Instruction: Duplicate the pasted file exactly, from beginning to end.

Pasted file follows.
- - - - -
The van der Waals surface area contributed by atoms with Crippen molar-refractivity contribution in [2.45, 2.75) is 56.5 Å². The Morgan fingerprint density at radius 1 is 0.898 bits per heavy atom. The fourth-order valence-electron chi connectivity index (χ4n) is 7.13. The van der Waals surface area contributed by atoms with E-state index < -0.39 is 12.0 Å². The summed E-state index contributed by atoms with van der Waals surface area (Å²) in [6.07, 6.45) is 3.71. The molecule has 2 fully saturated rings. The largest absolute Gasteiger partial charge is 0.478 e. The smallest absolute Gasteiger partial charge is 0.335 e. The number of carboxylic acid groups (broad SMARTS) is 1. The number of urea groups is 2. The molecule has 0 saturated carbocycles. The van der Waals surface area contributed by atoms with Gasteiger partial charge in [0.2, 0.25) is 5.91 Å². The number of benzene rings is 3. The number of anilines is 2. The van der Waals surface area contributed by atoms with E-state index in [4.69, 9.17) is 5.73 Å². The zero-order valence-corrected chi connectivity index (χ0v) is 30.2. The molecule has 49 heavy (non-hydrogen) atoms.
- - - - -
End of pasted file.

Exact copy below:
The van der Waals surface area contributed by atoms with Crippen molar-refractivity contribution in [2.45, 2.75) is 56.5 Å². The Morgan fingerprint density at radius 1 is 0.898 bits per heavy atom. The fourth-order valence-electron chi connectivity index (χ4n) is 7.13. The van der Waals surface area contributed by atoms with E-state index < -0.39 is 12.0 Å². The summed E-state index contributed by atoms with van der Waals surface area (Å²) in [6.07, 6.45) is 3.71. The molecule has 2 fully saturated rings. The largest absolute Gasteiger partial charge is 0.478 e. The smallest absolute Gasteiger partial charge is 0.335 e. The number of carboxylic acid groups (broad SMARTS) is 1. The number of urea groups is 2. The molecule has 0 saturated carbocycles. The van der Waals surface area contributed by atoms with Gasteiger partial charge in [0.2, 0.25) is 5.91 Å². The number of benzene rings is 3. The number of anilines is 2. The van der Waals surface area contributed by atoms with E-state index in [4.69, 9.17) is 5.73 Å². The zero-order valence-corrected chi connectivity index (χ0v) is 30.2. The molecule has 49 heavy (non-hydrogen) atoms.